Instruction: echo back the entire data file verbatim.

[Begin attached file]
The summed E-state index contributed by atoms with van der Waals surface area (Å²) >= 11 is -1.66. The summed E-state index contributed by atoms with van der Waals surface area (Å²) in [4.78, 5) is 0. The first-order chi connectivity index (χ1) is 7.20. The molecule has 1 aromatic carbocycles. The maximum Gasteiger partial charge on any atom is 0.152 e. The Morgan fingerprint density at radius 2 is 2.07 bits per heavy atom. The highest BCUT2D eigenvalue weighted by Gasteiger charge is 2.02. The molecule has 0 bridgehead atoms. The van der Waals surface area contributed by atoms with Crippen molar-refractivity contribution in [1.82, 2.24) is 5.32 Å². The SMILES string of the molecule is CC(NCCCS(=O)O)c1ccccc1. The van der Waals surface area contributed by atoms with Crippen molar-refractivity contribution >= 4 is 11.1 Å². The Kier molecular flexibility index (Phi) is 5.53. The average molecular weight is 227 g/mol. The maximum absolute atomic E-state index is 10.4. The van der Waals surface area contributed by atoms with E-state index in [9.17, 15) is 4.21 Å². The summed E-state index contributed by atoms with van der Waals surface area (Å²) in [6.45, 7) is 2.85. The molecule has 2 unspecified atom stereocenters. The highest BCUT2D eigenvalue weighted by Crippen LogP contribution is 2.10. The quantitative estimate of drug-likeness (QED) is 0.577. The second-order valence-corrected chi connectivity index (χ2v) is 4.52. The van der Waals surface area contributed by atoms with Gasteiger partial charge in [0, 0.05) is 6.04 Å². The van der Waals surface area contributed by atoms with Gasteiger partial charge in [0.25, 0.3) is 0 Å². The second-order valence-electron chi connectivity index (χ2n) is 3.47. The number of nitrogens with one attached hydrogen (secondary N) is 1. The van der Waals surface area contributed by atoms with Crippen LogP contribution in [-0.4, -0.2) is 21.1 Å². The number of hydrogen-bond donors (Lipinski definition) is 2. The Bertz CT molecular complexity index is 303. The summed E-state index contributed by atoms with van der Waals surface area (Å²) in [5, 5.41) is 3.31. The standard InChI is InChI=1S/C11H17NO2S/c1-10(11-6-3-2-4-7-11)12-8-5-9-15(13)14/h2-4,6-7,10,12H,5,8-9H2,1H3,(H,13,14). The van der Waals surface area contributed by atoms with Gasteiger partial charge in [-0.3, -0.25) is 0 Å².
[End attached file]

The summed E-state index contributed by atoms with van der Waals surface area (Å²) >= 11 is -1.66. The summed E-state index contributed by atoms with van der Waals surface area (Å²) in [4.78, 5) is 0. The first-order chi connectivity index (χ1) is 7.20. The molecule has 1 aromatic carbocycles. The maximum Gasteiger partial charge on any atom is 0.152 e. The Morgan fingerprint density at radius 2 is 2.07 bits per heavy atom. The highest BCUT2D eigenvalue weighted by Gasteiger charge is 2.02. The molecule has 0 bridgehead atoms. The van der Waals surface area contributed by atoms with Crippen molar-refractivity contribution in [1.82, 2.24) is 5.32 Å². The SMILES string of the molecule is CC(NCCCS(=O)O)c1ccccc1. The van der Waals surface area contributed by atoms with Crippen molar-refractivity contribution >= 4 is 11.1 Å². The Kier molecular flexibility index (Phi) is 5.53. The average molecular weight is 227 g/mol. The maximum absolute atomic E-state index is 10.4. The van der Waals surface area contributed by atoms with E-state index in [9.17, 15) is 4.21 Å². The summed E-state index contributed by atoms with van der Waals surface area (Å²) in [6.45, 7) is 2.85. The molecule has 2 unspecified atom stereocenters. The highest BCUT2D eigenvalue weighted by Crippen LogP contribution is 2.10. The quantitative estimate of drug-likeness (QED) is 0.577. The second-order valence-corrected chi connectivity index (χ2v) is 4.52. The van der Waals surface area contributed by atoms with Gasteiger partial charge in [0, 0.05) is 6.04 Å². The van der Waals surface area contributed by atoms with Gasteiger partial charge in [0.25, 0.3) is 0 Å². The second-order valence-electron chi connectivity index (χ2n) is 3.47. The number of nitrogens with one attached hydrogen (secondary N) is 1. The van der Waals surface area contributed by atoms with Crippen LogP contribution in [-0.4, -0.2) is 21.1 Å². The number of hydrogen-bond donors (Lipinski definition) is 2. The Bertz CT molecular complexity index is 303. The summed E-state index contributed by atoms with van der Waals surface area (Å²) in [5, 5.41) is 3.31. The standard InChI is InChI=1S/C11H17NO2S/c1-10(11-6-3-2-4-7-11)12-8-5-9-15(13)14/h2-4,6-7,10,12H,5,8-9H2,1H3,(H,13,14). The van der Waals surface area contributed by atoms with Gasteiger partial charge in [-0.3, -0.25) is 0 Å².